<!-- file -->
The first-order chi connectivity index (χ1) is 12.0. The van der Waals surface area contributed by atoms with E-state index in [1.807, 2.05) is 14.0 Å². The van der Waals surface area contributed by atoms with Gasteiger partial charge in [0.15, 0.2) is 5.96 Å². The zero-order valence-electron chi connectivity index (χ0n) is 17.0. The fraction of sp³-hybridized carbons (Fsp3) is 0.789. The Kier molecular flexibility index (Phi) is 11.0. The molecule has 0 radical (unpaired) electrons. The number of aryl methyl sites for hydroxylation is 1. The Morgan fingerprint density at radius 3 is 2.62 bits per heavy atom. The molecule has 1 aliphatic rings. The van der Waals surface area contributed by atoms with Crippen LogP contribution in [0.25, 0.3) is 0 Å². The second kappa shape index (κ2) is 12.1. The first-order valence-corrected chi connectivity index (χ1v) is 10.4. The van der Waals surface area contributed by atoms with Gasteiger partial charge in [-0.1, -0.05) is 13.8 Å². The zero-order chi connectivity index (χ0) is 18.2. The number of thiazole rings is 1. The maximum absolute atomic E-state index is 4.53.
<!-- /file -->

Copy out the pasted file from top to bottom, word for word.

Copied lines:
The first-order chi connectivity index (χ1) is 12.0. The van der Waals surface area contributed by atoms with E-state index in [1.807, 2.05) is 14.0 Å². The van der Waals surface area contributed by atoms with Gasteiger partial charge in [0.15, 0.2) is 5.96 Å². The zero-order valence-electron chi connectivity index (χ0n) is 17.0. The fraction of sp³-hybridized carbons (Fsp3) is 0.789. The Kier molecular flexibility index (Phi) is 11.0. The molecule has 0 radical (unpaired) electrons. The number of aryl methyl sites for hydroxylation is 1. The Morgan fingerprint density at radius 3 is 2.62 bits per heavy atom. The molecule has 1 aliphatic rings. The van der Waals surface area contributed by atoms with Crippen LogP contribution in [0.25, 0.3) is 0 Å². The second kappa shape index (κ2) is 12.1. The first-order valence-corrected chi connectivity index (χ1v) is 10.4. The van der Waals surface area contributed by atoms with Gasteiger partial charge in [-0.1, -0.05) is 13.8 Å². The zero-order chi connectivity index (χ0) is 18.2. The number of thiazole rings is 1. The maximum absolute atomic E-state index is 4.53.